March 27, 2009 In the Garden

• If you see white butterflies hanging around your vegetable patch, odds on they are laying eggs on your baby brassica plants. Early intervention means you can usually rely on digital control (don’t be squeamish – squash the caterpillars) but if you let them get away on you they will either ruin your crop or you may have to resort to chemical control. Covering the plants with fine netting can keep the white butterflies away but you really need to build a temporary frame to hold the netting away from the plants and to get rid of any eggs and caterpillars already present. There is nothing more likely to discourage children from eating broccoli than coming across boiled green caterpillars in it (the voice of experience here) so it is worth trying to keep the plants clean. You can still be planting brassicas and other leafy greens for winter harvest.
• Celery and leeks are two vegetables which are better with pale stems (the greener they are, the tougher they get) so if you have them in the garden you can earth up around the stems to blanch them.
• If you are digging carrots with holes in them, the culprit may be weevil or carrot fly. Sometimes slugs will also have a go at getting in on the act. It is too late to solve the problem now and we just cut the bad bits out. You can’t do anything about weevils and dealing to carrot fly is hit and miss where recommended treatments tend to be heavy duty insecticides like Diazinon. Late plantings tend to escape carrot fly and look for varieties which are marked as resistant. Well cultivated soil discourages weevils in the longer term.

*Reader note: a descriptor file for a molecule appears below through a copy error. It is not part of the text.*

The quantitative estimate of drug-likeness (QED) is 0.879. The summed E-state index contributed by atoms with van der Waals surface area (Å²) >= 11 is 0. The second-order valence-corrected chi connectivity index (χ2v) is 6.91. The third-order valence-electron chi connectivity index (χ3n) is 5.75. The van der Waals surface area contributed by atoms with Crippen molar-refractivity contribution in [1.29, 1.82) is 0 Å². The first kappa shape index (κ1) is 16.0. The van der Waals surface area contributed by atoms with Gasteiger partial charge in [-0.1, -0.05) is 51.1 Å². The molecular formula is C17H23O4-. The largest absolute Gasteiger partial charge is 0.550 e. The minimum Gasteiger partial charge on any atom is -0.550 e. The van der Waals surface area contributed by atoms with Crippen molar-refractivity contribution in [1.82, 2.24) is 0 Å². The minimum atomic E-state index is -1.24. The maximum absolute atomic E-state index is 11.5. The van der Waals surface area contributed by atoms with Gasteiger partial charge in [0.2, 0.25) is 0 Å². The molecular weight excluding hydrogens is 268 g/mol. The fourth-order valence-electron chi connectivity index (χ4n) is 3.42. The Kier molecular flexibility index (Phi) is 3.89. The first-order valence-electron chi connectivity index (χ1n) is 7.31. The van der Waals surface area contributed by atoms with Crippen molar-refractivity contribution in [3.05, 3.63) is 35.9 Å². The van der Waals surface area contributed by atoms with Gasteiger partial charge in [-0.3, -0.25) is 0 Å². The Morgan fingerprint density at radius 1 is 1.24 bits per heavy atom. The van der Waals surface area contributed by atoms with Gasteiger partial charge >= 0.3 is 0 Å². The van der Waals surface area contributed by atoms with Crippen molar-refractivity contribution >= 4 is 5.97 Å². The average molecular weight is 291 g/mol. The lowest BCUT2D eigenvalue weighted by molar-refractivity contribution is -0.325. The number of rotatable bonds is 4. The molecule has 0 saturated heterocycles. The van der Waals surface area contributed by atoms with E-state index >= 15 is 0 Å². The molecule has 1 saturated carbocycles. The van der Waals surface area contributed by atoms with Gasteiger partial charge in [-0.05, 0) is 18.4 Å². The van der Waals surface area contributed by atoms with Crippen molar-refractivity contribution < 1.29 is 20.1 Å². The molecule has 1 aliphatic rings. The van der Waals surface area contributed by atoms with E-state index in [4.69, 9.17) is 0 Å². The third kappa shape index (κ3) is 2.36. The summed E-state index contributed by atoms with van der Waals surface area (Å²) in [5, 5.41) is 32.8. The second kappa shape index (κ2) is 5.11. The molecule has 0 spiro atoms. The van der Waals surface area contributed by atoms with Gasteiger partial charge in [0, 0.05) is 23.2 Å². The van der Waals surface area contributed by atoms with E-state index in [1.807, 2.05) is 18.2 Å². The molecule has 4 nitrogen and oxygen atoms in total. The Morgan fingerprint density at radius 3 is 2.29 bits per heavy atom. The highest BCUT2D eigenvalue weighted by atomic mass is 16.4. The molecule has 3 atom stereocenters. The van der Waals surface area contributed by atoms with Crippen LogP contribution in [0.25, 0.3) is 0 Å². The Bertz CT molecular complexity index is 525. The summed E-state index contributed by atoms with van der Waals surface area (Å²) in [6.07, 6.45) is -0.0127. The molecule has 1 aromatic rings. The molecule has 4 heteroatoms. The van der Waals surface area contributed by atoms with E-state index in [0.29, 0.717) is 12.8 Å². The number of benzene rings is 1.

• Readers who have nice tidy hedges bordering garden beds may pale at the prospect, but rootpruning close to the hedge is advisable. This is just making a deep cut with a sharp spade to stop the hedge roots making inroads to the garden beds. It is even more important if you have a cutsie potager with small beds, because all that hedging robs the goodness from the soil. Really organised or experienced gardeners know to lay a barrier of non rusting iron or similar just below soil level when they first plant the hedge, so containing the roots. But most of rely on the occasional root prune.
• While the dry weather continues and there is some heat in the sun, get out with the push hoe for weeding and to till the top layer of soil. If you rely on spraying weeds with glyphosate long term, you end up with soil which becomes compacted and often develops a top skin of moss or liverwort. Breaking this up with a push hoe aerates the soil as well as giving a more cared-for appearance. Once the autumn and winter really set in, the push hoe is not as useful because you also have to rake up the debris (the sun isn’t hot enough then to dry it for you). Mark, who is on crutches this week and therefore developed cabin fever by the second day, is pondering whether he can attach the push hoe to a crutch and remain active that way.
• Random information from the Curious Gardener’s Almanac: the honeybee kills more people around the world each year than all the poisonous snakes combined, but the creature responsible for the most human deaths worldwide is the mosquito, by a considerable margin.